The History of the Irish Brigades in the Service of France from the Revolution in Great Britain and Ireland under James II, to the Revolution in France under Louis XVI was written by John Cornelius O'Callaghan, completed in January 1869 and published in London.
The History of the Irish Brigades in France covers the periods from 1688 until Louis XVI's ascendancy in France, a period of nearly a century. Despite its title, the first Books of this publication treats on the Jacobite Brigades in Ireland and their successive commanding officers, which were drawn from some of the most notable families in Ireland. The first book treat on the origins of three Irish Brigades that were formed during the Revolution in Britain and Ireland during the periods 1688 to 1691, namely the Mountcashel, O'Brien and Dillon Brigades and their original and subsequent Colonels and traces the actions of these Brigades until the Treaty of Limerick and the arrival of the Brigades in France with the remnants of King James' Army. The second Book details the Irish Brigades formed in France from these remnants and provides biographies of the first and subsequent commanding officers from the inception of the brigade until its extinction. The first two books are essentially a prelude to the actions involving the Irish Brigades in France.
Books 3 and 4 detail some of the campaigns involving Irish Brigades on continental Europe between 1692 and 1707 and includes comprehensive details on the War of Spanish Succession as well as various campaigns in Italy, Flanders and Germany. Books 5 and 6 recount the various political intrigues concerning the monarchies of Spain, France and England and attitudes of the Irish Brigades and their commanders before the opening of Book 7 in 1733 and the start of the Austrian War of Succession and the Brigades' involvement at Dettingen until the death of the commander of the Irish Jacobite Brigades, the Duke of Ormonde at Avignon in 1745. The forms the prelude to Book 8, which describes perhaps the zenith of the Irish Brigades' activities, which was short-lived and only spanned the years between 1745 and 1748, ending with the Treaty of Aix-la-Chapelle. Book 9 relates how the influence of the Brigades and opinions concerning them and their commanding officers quickly declined with the prospect of war between Britain and France and ends with the Irish Brigades final campaigns in the West Indies and North America and the death of its last commanders, General O'Connell in 1833 and Count de Nugent in 1859.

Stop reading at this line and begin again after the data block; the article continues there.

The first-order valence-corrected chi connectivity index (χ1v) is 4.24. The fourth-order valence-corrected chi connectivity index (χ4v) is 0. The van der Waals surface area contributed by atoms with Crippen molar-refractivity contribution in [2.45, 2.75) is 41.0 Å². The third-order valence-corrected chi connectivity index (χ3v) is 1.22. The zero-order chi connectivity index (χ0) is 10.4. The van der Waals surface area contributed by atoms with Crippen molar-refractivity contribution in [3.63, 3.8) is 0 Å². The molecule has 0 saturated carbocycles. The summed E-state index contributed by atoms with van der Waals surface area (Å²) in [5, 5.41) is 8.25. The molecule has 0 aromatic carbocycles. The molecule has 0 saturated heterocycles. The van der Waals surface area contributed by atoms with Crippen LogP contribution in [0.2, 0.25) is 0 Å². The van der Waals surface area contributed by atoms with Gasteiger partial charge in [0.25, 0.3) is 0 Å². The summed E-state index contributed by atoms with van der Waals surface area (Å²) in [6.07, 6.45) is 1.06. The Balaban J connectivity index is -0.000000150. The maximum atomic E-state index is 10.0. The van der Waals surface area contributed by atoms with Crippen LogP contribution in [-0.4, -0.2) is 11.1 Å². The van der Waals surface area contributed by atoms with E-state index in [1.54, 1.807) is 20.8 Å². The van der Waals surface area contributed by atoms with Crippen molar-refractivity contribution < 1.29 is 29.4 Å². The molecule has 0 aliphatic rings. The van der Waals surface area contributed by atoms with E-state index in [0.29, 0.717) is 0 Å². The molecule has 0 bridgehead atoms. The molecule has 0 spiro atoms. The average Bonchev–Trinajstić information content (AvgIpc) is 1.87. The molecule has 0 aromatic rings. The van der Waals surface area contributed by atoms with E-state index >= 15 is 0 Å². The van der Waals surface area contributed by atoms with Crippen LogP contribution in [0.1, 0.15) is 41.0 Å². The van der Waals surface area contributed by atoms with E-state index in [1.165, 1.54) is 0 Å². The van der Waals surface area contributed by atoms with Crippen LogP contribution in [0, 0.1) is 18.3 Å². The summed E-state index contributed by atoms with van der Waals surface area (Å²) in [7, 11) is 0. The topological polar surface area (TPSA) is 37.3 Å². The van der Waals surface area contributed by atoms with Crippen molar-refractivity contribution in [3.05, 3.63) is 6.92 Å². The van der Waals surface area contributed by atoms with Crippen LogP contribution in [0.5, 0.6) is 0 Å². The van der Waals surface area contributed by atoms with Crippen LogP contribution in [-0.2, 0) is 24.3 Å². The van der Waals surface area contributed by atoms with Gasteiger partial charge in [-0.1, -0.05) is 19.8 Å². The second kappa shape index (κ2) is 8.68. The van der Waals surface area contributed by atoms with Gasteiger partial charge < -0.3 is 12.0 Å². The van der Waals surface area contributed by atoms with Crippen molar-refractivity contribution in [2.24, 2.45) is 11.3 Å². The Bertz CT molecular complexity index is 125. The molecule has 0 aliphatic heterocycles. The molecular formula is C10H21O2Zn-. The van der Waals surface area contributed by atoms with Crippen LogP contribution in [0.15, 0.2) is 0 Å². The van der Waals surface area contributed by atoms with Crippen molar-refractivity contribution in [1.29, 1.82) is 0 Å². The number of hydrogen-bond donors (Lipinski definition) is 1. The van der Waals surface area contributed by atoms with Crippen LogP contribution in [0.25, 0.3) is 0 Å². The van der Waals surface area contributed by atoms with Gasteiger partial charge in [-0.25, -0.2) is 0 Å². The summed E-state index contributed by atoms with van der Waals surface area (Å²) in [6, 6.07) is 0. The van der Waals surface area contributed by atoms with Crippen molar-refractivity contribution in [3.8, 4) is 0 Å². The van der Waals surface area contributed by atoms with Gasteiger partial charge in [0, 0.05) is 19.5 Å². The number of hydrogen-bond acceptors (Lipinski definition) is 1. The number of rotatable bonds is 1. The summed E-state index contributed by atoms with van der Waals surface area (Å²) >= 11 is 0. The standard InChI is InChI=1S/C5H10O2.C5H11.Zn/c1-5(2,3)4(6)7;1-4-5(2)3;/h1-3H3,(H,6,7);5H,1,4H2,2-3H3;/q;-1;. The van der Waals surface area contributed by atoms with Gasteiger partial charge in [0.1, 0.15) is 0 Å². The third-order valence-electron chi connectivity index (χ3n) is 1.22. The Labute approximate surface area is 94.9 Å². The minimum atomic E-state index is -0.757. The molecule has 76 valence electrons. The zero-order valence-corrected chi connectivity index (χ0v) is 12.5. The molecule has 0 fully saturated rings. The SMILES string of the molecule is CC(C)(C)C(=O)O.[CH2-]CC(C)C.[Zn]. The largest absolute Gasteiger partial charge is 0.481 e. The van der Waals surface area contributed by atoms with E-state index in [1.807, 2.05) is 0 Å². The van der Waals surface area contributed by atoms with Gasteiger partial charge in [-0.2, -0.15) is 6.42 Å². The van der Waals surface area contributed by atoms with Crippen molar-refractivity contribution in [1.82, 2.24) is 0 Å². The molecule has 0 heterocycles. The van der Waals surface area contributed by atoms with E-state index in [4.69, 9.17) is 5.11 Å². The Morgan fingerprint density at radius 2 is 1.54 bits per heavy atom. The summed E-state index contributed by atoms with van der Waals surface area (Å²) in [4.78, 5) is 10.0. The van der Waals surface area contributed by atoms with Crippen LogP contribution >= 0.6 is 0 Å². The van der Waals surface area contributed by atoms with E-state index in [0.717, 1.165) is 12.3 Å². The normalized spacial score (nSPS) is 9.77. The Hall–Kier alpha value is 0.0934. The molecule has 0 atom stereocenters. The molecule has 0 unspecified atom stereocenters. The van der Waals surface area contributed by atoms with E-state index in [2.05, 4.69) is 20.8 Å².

Republished here on fully-searchable CD-Rom, the History of the Irish Brigades is a fascinating history; containing more the 650 pages, extensive biographies on the Brigades' commanding officers and containing a comprehensive Index of the major personalities, battles, campaigns and place names, this publication must appeal to anyone with an interest in the involvement of Irish soldiers in the service of France.
Republished here are The Military Novels of Charles Lever featuring his character Charley O'Malley. Originally collected and published in two volumes in 1841 and republished in 1872 by the author, this republication is number 74 of a limited edition of 250 published in Boston in 1891. In total, the two volumes contain more than 1,100 printed pages recording the antics of Charles O'Malley and his associates, the most popular serialised short stories in early Victorian Britain.